Welsh Tories cite poll in call for investiture for Prince of Wales
Welsh Conservatives are calling for the Prince of Wales to have an investiture, despite him having no plans for “any kind” of an investiture like the 1969 event.
Recent reports understand William has no plans for “any kind” of an investiture like the ceremony staged for the King back in 1969, and is focused on “deepening the trust and respect” of the people of Wales over time.
Charles’ investiture at Caernarfon castle in 1969 drew protests including Cymdeithas yr Iaith’s non-violent mass protests, to more direct threats from the Free Wales Army and Mudiad Amddiffyn Cymru.
Citing a recent YouGov poll, conducted for ITV Cymru Wales and Cardiff University, Welsh Tories say it “puts support for an investiture for the Prince of Wales at 49% with 17% unsure,” adding: “Prince William is viewed favourably by 75% of Wales and 74% think he will do a good job in his new role.”
Welsh Conservative Shadow Minister for Culture and Tourism, Tom Giffard MS said: “Three quarters of the Welsh public have a favourable view of the Prince of Wales and think he will do a good job.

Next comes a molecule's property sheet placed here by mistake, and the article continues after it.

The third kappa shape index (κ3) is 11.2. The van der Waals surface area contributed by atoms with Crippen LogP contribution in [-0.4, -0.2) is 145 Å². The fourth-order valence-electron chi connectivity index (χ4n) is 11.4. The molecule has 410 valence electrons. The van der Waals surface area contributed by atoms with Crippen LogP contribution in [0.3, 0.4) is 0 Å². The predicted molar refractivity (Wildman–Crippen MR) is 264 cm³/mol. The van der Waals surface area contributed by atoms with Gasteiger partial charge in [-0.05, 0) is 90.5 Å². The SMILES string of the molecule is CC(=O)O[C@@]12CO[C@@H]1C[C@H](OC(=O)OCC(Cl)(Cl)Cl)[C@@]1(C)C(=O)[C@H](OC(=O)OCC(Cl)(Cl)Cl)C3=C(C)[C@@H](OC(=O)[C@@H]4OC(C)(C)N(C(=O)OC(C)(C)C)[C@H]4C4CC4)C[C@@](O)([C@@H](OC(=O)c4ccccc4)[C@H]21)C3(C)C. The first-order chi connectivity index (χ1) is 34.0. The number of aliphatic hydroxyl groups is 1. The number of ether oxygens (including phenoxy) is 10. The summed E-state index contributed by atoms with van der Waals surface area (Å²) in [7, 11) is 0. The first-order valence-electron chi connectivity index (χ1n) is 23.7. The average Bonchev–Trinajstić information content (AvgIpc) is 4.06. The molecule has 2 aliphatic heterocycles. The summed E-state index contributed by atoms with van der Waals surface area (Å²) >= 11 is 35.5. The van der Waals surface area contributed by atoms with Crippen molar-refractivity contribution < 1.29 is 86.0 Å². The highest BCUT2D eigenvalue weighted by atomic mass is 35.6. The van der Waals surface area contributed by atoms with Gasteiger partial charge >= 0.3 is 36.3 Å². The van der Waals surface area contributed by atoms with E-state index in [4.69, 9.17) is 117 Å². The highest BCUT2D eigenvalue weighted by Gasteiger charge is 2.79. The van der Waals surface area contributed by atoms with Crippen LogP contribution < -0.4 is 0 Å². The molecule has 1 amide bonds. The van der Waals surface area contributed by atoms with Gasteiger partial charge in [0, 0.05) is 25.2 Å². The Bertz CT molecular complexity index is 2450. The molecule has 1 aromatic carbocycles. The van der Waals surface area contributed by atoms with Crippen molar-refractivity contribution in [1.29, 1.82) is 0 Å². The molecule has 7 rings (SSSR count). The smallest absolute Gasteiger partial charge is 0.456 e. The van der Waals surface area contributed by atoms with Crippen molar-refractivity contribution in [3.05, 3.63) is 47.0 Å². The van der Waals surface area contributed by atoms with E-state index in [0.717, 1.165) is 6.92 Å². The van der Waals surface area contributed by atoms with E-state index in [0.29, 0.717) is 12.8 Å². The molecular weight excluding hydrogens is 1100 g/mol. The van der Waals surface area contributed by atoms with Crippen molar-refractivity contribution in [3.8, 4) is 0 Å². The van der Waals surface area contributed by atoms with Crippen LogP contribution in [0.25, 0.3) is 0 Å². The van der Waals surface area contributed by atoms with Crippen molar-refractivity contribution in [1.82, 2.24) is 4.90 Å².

“A clear plurality of Wales supports an investiture of some kind. The honorary title of The Prince of Wales should not be controversial.”
He felt the title itself had a benefit to Wales.
“The position itself is an economic asset, particularly to the tourism industry, in Wales. Just as UK tourism benefits from the Royal Family to the tune of millions each year, an investiture will bring in people from far and wide to enjoy the event, adding to the Welsh economy.
“The naysayers in Labour and Plaid Cymru are yet again putting their ideology above the prosperity of Wales.”
On the subject of an investiture, the poll specifically states that 34% of those taking part are against one, 19 per cent in favour of a 1969-style event, and 20 per cent in favour of an investiture with a different kind of ceremony to Carnarfon in 1969.
Charles III announced that he was making William and Kate the new Prince and Princess of Wales during his first speech as King; a petition against continuing with the Prince of Wales title has now attracted more than 35,000 signatures.
King Charles didn’t want to be Prince of Wales “any more than he wanted a headache” the former custodian of Caernarfon Castle has recently said.
First Minister Mark Drakeford has previously strongly suggested that any new investiture need not follow the pattern set in 1969.
Support our Nation today
For the price of a cup of coffee a month you can help us create an independent, not-for-profit, national news service for the people of Wales, by the people of Wales.